MORTON SCHWARTZ, M.D.; RICHARD A. GILMAN, M.D.; JOHN S. ROBEY, M.D.; JANET SETTLE, M.D.; LELAND E. PADDOCK, M.D.
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In the past the prognosis of tuberculomas of the central nervous system has been considered grave, primarily because of the usual progression to tuberculous meningitis, either spontaneously or as the aftermath of attempted surgical intervention. As recently as 1932 Cushing advocated decompression as the only surgical procedure for these lesions.1 Surgical results remained poor1, 2 until the introduction of the antituberculous chemotherapeutic agents, streptomycin and p-aminosalicylic acid (PAS) to combat and prevent the complicating meningitis. With the addition of isoniazid to the therapeutic armamentarium, another potent agent is now available. Because of these advances, the previous pessimistic attitude toward surgical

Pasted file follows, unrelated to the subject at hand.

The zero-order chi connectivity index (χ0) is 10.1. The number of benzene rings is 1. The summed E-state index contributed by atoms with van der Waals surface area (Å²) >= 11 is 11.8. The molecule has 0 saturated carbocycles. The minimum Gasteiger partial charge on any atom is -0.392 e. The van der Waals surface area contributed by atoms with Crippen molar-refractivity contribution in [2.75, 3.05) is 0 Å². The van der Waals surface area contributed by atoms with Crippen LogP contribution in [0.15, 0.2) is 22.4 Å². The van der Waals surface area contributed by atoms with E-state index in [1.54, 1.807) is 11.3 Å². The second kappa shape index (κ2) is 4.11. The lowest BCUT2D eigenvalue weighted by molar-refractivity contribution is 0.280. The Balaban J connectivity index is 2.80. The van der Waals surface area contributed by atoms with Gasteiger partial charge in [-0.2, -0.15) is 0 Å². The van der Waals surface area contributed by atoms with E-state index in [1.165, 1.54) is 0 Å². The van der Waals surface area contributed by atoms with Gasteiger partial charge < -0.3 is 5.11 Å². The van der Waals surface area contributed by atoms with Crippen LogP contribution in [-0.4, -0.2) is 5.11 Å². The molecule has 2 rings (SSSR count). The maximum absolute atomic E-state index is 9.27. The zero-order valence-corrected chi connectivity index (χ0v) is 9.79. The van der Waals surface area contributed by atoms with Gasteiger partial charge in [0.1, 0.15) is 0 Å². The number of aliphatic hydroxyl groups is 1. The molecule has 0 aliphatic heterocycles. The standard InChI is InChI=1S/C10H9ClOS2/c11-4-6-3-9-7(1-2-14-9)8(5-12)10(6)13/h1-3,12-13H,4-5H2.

SCHWARTZ M, GILMAN RA, ROBEY JS, et al. TUBERCULOMAS OF THE CENTRAL NERVOUS SYSTEM: REVIEW AND REPORT OF FOUR CASES SUCCESSFULLY MANAGED WITH SURGERY AND CHEMOTHERAPY*. Ann Intern Med. 1955;42:1076–1088. doi: https://doi.org/10.7326/0003-4819-42-5-1076
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Published: Ann Intern Med. 1955;42(5):1076-1088.
Infectious Disease, Mycobacterial Infections, Neurology.
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Print ISSN: 0003-4819 | Online ISSN: 1539-3704
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